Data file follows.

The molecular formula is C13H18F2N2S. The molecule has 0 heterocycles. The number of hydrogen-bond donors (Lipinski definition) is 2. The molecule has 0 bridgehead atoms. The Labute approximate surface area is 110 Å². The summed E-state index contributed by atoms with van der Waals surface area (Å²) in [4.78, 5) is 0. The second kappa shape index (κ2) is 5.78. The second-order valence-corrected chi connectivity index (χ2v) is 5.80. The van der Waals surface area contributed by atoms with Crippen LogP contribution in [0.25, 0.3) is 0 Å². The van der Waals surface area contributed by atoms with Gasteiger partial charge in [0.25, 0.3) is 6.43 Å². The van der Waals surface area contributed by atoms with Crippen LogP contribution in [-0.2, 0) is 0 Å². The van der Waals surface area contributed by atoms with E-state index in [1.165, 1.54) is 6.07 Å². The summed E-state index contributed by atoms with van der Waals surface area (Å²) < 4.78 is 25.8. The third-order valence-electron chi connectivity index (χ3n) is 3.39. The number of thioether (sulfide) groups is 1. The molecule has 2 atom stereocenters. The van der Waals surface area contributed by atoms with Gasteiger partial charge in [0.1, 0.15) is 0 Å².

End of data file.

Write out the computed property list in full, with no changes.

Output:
The molecular formula is C13H18F2N2S. The molecule has 0 heterocycles. The number of hydrogen-bond donors (Lipinski definition) is 2. The molecule has 0 bridgehead atoms. The Labute approximate surface area is 110 Å². The summed E-state index contributed by atoms with van der Waals surface area (Å²) in [4.78, 5) is 0. The second kappa shape index (κ2) is 5.78. The second-order valence-corrected chi connectivity index (χ2v) is 5.80. The van der Waals surface area contributed by atoms with Crippen LogP contribution in [0.25, 0.3) is 0 Å². The van der Waals surface area contributed by atoms with Gasteiger partial charge in [0.25, 0.3) is 6.43 Å². The van der Waals surface area contributed by atoms with Crippen LogP contribution in [-0.2, 0) is 0 Å². The van der Waals surface area contributed by atoms with E-state index in [1.165, 1.54) is 6.07 Å². The summed E-state index contributed by atoms with van der Waals surface area (Å²) < 4.78 is 25.8. The third-order valence-electron chi connectivity index (χ3n) is 3.39. The number of thioether (sulfide) groups is 1. The molecule has 2 atom stereocenters. The van der Waals surface area contributed by atoms with Gasteiger partial charge in [0.1, 0.15) is 0 Å².